Tree removal companies help speed up power restoration

- Wednesday afternoon, Swann Avenue at Westshore Boulevard in Tampa was blocked by a massive tree that fell down as a result of Hurricane Irma. By the evening, it was all gone, in piles on the side of the road.

That tree took a utility pole down with it, knocking out power for the nearby community. With it removed, neighbors are hopeful a TECO bucket truck will be next to visit.

The buzzing of saws was music to neighbors' ears.

"This has been a pretty popular well-known tree around here because of how many people are out of power," said Dan Fields, Owner of Pinellas Tree Service.

Pinellas Tree Service is getting more than 100 calls a day. They play a big role in getting the lights back on.

As of Wednesday night, the Florida Division of Emergency Management reports there are still more than 3.2 million people without power.

Depending on where you live and what company you have, you could be only waiting days to be powered back up or, it could be weeks.

But some neighbors are seeing signs of hope that mean their electricity could be coming back sooner.

-1.9 million FPL customers are in the dark.
-More than 584,000 Duke Energy customers are still out.
-TECO reports 175,000 outages.  
-Withlacoochie Electric Cooperative has more than 35,000 customers left in the dark.
-Lakeland Electric is still working on restoring power to 23,000 customers.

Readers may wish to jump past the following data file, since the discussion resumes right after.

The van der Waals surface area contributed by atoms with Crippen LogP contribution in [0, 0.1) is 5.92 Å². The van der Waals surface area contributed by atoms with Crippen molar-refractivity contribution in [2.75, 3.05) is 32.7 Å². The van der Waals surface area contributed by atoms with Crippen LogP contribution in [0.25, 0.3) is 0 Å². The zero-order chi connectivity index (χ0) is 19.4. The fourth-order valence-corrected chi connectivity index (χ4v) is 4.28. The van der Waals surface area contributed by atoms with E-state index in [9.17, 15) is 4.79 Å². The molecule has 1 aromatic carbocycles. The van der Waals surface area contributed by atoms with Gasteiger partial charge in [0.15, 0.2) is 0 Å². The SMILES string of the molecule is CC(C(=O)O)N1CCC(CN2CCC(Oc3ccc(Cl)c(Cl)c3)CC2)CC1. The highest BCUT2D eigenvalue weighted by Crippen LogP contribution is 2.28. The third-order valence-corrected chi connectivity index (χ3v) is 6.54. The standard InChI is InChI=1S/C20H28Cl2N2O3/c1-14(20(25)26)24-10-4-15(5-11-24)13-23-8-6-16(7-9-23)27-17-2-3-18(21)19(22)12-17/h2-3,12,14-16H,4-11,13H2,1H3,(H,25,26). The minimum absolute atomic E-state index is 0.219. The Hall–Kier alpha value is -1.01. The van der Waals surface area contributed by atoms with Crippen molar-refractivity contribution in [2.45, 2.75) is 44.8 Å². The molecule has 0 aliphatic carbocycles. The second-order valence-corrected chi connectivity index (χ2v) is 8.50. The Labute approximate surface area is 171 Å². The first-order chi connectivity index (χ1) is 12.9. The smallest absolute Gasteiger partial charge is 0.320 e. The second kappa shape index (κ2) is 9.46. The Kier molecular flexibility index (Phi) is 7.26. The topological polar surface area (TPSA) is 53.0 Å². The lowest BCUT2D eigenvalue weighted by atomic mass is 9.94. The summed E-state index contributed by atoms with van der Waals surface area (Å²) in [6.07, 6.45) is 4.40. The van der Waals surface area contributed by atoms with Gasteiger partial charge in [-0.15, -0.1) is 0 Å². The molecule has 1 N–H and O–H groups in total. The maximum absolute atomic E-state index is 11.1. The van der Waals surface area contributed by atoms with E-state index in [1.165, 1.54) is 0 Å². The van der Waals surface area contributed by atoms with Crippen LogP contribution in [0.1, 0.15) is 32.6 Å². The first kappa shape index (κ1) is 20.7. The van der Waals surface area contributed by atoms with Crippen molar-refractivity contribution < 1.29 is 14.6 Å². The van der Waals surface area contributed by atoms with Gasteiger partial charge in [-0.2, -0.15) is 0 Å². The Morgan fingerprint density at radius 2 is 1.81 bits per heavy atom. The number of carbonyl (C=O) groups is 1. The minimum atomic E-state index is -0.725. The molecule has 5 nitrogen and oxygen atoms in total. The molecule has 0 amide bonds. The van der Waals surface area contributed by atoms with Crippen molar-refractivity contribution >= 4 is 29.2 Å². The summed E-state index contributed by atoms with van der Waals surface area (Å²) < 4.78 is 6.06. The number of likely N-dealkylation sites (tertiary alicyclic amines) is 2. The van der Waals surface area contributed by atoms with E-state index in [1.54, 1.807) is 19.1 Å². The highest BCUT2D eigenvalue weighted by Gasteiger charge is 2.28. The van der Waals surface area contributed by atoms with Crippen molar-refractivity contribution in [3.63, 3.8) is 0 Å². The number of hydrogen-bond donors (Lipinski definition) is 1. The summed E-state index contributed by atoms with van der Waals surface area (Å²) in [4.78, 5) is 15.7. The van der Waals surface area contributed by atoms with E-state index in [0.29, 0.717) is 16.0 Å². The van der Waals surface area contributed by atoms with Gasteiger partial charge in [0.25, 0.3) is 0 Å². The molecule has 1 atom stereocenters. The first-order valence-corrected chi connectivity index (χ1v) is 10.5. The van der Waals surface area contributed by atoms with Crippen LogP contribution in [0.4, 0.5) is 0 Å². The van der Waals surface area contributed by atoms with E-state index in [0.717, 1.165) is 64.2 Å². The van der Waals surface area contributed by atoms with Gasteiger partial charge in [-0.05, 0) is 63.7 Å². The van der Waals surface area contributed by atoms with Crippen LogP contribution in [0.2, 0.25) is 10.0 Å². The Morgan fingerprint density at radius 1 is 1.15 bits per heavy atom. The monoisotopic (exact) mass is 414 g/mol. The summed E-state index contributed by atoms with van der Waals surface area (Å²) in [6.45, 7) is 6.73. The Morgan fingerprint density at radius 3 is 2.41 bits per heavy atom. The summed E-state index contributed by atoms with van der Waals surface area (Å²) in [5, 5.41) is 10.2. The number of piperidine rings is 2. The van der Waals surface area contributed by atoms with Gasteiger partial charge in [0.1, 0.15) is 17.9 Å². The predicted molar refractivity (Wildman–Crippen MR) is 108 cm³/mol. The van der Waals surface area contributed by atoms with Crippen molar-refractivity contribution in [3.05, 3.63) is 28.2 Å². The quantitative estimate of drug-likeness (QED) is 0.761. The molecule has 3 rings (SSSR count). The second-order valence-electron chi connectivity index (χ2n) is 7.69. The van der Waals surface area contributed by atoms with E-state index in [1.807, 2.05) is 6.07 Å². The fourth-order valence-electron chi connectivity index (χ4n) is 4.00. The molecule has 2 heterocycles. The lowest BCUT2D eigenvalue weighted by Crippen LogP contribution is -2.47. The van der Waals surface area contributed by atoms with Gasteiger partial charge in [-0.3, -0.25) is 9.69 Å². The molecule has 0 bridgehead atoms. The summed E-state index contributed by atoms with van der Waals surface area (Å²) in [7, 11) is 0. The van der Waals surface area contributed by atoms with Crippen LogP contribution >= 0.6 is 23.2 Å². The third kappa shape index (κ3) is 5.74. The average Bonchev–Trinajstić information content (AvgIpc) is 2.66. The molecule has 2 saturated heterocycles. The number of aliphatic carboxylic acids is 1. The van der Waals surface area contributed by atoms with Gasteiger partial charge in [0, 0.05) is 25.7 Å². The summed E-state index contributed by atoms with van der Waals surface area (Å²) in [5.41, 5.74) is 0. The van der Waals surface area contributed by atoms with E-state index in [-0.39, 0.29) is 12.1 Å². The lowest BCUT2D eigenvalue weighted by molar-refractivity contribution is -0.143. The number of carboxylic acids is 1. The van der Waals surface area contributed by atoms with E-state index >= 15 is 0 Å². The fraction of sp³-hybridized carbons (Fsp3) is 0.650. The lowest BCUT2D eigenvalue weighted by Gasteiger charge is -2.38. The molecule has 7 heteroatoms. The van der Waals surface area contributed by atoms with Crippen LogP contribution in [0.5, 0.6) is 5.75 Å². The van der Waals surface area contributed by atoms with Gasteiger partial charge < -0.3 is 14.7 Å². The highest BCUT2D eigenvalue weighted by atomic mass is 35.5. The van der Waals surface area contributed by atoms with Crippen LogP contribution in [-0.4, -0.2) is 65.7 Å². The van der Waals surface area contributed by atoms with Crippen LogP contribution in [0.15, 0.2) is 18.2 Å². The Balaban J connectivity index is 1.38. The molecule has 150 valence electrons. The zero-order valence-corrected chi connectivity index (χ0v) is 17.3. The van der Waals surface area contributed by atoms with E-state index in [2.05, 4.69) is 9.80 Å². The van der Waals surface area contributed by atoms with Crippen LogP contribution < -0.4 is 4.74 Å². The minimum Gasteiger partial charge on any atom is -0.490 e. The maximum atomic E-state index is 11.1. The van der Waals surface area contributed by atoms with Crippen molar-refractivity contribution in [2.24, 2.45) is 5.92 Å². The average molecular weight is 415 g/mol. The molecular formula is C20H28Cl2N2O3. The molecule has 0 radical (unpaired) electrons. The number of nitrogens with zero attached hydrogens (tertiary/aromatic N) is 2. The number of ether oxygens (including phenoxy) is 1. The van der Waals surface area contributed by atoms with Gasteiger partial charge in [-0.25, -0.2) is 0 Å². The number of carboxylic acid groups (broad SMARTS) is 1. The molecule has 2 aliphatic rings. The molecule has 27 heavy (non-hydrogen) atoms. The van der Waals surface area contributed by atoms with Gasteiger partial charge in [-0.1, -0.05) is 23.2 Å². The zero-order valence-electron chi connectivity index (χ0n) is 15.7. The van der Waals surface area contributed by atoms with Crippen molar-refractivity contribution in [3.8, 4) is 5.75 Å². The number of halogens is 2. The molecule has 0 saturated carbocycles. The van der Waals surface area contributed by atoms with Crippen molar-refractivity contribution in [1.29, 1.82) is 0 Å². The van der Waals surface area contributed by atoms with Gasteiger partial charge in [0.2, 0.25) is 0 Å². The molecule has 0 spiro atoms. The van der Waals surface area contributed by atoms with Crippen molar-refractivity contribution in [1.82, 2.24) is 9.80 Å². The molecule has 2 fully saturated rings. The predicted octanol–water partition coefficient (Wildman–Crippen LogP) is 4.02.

-Peace River Electric Cooperative has more than 9,700 without power.

"It is dangerous, but it's going to get a lot of power going for a lot of people so it was a priority," Fields said, talking about the job of his crew. "You've got to strategically get in there and surgically cut."

While they were cutting, a TECO truck doing damage assessment stopped to take pictures, which, for neighbors in the Beach Park, Culbreath Isle and Culbreath Bayou neighborhoods, means one thing.

"Hoping that it comes back on soon," said Julie Sampson, who is without power.

Though millions in Florida are still without power, the lights are coming back on.
TECO has restored 250,000 customers or 58% of those who lost power.

FPL has powered up 60 percent or  2.5 million customers.

Meanwhile, Duke Energy has gotten the lights on for more than 809,000 customers or 58% who lost power. Their crews have to replace nearly 3,000 poles and 950 miles of wire across Florida.

In flooded areas, repairs could take longer. Peace River Electric Cooperative actually had to swap bucket trucks for boats to inspect downed power lines.
  
Those still in the dark are doing what they can to get by. We spotted a few extension cords stretching across the street as neighbors share power with other neighbors.

"We are still waiting and being patient," Sampson said.

Sampson and her husband spent the day at the beach, figuring if they're going to be hot, they might as well get some sun.

"We 16-year-old who we haven't seen in days because she's gone house to house to house of all her friends, anyone who had power," Sampson said.

A question we've gotten a lot is, why does my neighbor have power but I don't?

Peace River Electric Cooperative explained that the homes may be on different circuits, the transformer that serves your property may have internal damage, or, the service wire to your home may be damaged.

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